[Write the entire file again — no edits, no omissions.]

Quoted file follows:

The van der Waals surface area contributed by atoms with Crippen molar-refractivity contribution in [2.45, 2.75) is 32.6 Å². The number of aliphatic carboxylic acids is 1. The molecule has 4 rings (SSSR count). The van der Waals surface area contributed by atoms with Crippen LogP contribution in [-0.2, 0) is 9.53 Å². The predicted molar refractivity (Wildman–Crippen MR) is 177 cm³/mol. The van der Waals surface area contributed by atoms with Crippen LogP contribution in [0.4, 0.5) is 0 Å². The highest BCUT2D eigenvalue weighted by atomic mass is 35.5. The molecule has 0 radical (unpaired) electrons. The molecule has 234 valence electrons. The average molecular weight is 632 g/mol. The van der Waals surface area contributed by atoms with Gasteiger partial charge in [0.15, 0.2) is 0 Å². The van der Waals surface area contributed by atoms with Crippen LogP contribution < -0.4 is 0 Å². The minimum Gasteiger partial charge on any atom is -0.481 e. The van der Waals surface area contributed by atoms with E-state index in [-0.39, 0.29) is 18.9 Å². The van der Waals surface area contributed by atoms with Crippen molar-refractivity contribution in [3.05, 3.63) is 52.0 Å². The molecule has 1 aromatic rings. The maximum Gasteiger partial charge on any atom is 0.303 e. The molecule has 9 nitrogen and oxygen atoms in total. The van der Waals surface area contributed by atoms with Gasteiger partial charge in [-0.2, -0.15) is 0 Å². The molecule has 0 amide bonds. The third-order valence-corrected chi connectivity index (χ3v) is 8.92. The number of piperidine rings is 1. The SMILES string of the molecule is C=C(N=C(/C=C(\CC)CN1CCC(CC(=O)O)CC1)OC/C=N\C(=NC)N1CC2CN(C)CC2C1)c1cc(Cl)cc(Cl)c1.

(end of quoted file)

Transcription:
The van der Waals surface area contributed by atoms with Crippen molar-refractivity contribution in [2.45, 2.75) is 32.6 Å². The number of aliphatic carboxylic acids is 1. The molecule has 4 rings (SSSR count). The van der Waals surface area contributed by atoms with Crippen LogP contribution in [-0.2, 0) is 9.53 Å². The predicted molar refractivity (Wildman–Crippen MR) is 177 cm³/mol. The van der Waals surface area contributed by atoms with Crippen LogP contribution in [0.4, 0.5) is 0 Å². The highest BCUT2D eigenvalue weighted by atomic mass is 35.5. The molecule has 0 radical (unpaired) electrons. The molecule has 234 valence electrons. The average molecular weight is 632 g/mol. The van der Waals surface area contributed by atoms with Gasteiger partial charge in [0.15, 0.2) is 0 Å². The van der Waals surface area contributed by atoms with Crippen LogP contribution < -0.4 is 0 Å². The minimum Gasteiger partial charge on any atom is -0.481 e. The van der Waals surface area contributed by atoms with E-state index in [-0.39, 0.29) is 18.9 Å². The van der Waals surface area contributed by atoms with Crippen molar-refractivity contribution in [3.05, 3.63) is 52.0 Å². The molecule has 1 aromatic rings. The maximum Gasteiger partial charge on any atom is 0.303 e. The molecule has 9 nitrogen and oxygen atoms in total. The van der Waals surface area contributed by atoms with Gasteiger partial charge in [-0.2, -0.15) is 0 Å². The molecule has 0 amide bonds. The third-order valence-corrected chi connectivity index (χ3v) is 8.92. The number of piperidine rings is 1. The SMILES string of the molecule is C=C(N=C(/C=C(\CC)CN1CCC(CC(=O)O)CC1)OC/C=N\C(=NC)N1CC2CN(C)CC2C1)c1cc(Cl)cc(Cl)c1.